Because for him it is no longer a portrait of the Mona Lisa. It is a universal painting. ♪ ♪ NARRATOR: At the next exhibition, Delieuvin plans to hang some of these scientific masterpieces alongside Leonardo's original paintings. The scans demonstrate an essential point about Leonardo's art: he painted like no one else. DELIEUVIN: Leonardo is one of the first truly free artists. He felt free to change his mind, not only during the preparation of the drawing, but also during the painting of his work. This is incredibly rare. He is the only one who gives such freedom, such freedom, in the execution of it. ♪ ♪ NARRATOR: Artists then were considered artisans and needed to produce paintings for their patrons.
So how did Leonardo become such a free spirit? From the beginning, Leonardo was an outsider. ♪ ♪ Born in 1452, the son of a single farmer in the small Italian town of Vinci, he was called "Leonardo de Vinci." Therefore, Leonardo da Vinci. ISAACSON: Leonardo was very lucky to be born out of wedlock. It meant that he hadn't gorged on that sort of dusty old scholastic wisdom from the Middle Ages. Instead, he became self-taught. It also meant that he didn't have to be a notary like his father. And so he has a new life, where he can be whatever he wants. ♪ ♪ NARRATOR: At about age 14, Leonardo's father sent him to learn a trade in Florence, the epicenter of commerce, learning, and beauty in the early Renaissance.
PAOLO GALLUZZI: Florence was one of the most advanced social organizations on the planet. Very rich city. A city that attracted the brightest kids around. (bicycle bell rings) KEMP: Florence is just extraordinary right now, for producing Donatello, Masaccio, Brunelleschi, Michelangelo, Raphael. ♪ ♪ NARRATOR: With no formal education, Leonardo began as an apprentice in one of the leading artists' studios of the time: the workshop of Andrea del Verrocchio. Verrocchio was above all a sculptor, but also a painter and architect. He could play music. ♪ ♪ So Verrocchio's example was very important for Leonardo. Leonardo's training with Verrocchio is a real model of how an artist should evolve.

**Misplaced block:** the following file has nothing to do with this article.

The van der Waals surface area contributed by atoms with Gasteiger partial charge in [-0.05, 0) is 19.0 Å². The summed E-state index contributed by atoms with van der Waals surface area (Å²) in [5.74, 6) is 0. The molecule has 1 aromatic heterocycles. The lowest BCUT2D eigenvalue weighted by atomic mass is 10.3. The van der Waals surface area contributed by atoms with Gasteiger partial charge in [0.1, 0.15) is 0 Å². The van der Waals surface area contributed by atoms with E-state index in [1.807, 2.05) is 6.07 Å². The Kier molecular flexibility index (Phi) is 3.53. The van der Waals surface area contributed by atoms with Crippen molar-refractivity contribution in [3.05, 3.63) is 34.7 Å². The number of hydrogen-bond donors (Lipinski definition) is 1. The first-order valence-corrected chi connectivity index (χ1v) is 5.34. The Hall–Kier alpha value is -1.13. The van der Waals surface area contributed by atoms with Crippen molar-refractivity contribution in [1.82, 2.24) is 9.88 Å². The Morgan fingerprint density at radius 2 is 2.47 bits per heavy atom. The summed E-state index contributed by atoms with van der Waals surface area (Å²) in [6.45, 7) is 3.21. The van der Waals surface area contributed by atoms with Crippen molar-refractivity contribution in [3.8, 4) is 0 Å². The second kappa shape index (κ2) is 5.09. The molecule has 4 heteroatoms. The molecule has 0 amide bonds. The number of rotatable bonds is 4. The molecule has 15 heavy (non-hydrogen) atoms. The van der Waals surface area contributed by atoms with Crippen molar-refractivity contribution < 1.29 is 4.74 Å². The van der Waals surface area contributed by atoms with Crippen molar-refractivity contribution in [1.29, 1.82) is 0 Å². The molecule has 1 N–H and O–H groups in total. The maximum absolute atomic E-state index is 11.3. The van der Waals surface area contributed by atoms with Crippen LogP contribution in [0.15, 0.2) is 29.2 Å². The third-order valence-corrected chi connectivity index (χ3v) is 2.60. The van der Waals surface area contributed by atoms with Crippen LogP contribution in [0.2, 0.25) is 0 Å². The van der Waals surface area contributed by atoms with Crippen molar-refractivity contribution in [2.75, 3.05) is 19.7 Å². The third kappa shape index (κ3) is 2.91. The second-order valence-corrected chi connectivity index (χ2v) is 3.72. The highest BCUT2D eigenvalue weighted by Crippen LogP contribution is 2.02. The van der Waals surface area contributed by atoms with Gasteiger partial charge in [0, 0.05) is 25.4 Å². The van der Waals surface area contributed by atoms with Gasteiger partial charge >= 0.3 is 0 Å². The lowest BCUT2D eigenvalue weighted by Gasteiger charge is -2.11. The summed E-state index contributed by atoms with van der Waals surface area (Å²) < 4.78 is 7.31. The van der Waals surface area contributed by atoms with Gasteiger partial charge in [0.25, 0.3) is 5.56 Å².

The technique is subordinated to the act of seeing. It is about the eye, and it was Leonardo who described it for the first time. NARRATOR: The beautiful model for this statue of David by Verrocchio is believed to be his apprentice, a young Leonardo. So they think that Leonardo posed for his teacher. It's a very elegant baby face framed by these beautiful curls. NARRATOR: Despite the circumstances of his illegitimate birth, the workshop gave Leonardo a way to get ahead in life. ISAACSON: He's a misfit. He is illegitimate. He is gay, left-handed, vegetarian, absent-minded, and yet the people of Florence welcome him because he was a very tolerant city.
NARRATOR: One of the most challenging construction projects of the day was topping off the dome of the impressive cathedral with a golden sphere. The commission to crown the dome with a golden sphere was very important. And that's a commission that Verrocchio got. NARRATOR: Verrocchio's team, which included a young Leonardo, had to figure out not only the design, but also how to secure the one-and-a-half-ton ball to the top of the nearly 370-foot-high cathedral. ISAACSON: Figuring out how to get the ball to the top of the cathedral helps Leonardo become a great engineer. He helps him become an artist, because he correctly grasps the perspective of the ball.
That combination of science, engineering and art becomes part of who Leonardo da Vinci is. NARRATOR: In fact, in great quantity, Leonardo's scientific research far exceeds his pictorial production. Proof of this is a remarkable collection of replicas of his notebooks. GALLUZZI: We have very few records, in the entire history of science, similar to Leonardo's manuscripts. These are not books. You cannot compare that with a work by Galileo or Newton, because they solved the problems before writing their books. NARRATOR: Paolo Galluzzi is the director of the Galileo Museum in Florence. GALLUZZI: What we have in Leonardo is the direct expression of his internal dialogue.
NARRATOR: Leonardo's notebooks cover his entire life. They even come in pocket size. BORGO: We are sure that those 6,000 pages we have are his. And this is only a quarter of what he actually wrote. So we are talking about something that obsessed him throughout his life. NARRATOR: The brilliance and breadth of Leonardo's notebooks is astonishing. His ideas seem to predictour modern era, making Leonardo much more than a Renaissance scientist to many. His dreams of human flight include a helicopter-like machine and a parachute. The fascination with water gave rise to ambitious civil engineering proposals. ♪ ♪ And he conceived an intriguing self-propelled machine that looks part automobile and part primitive robot.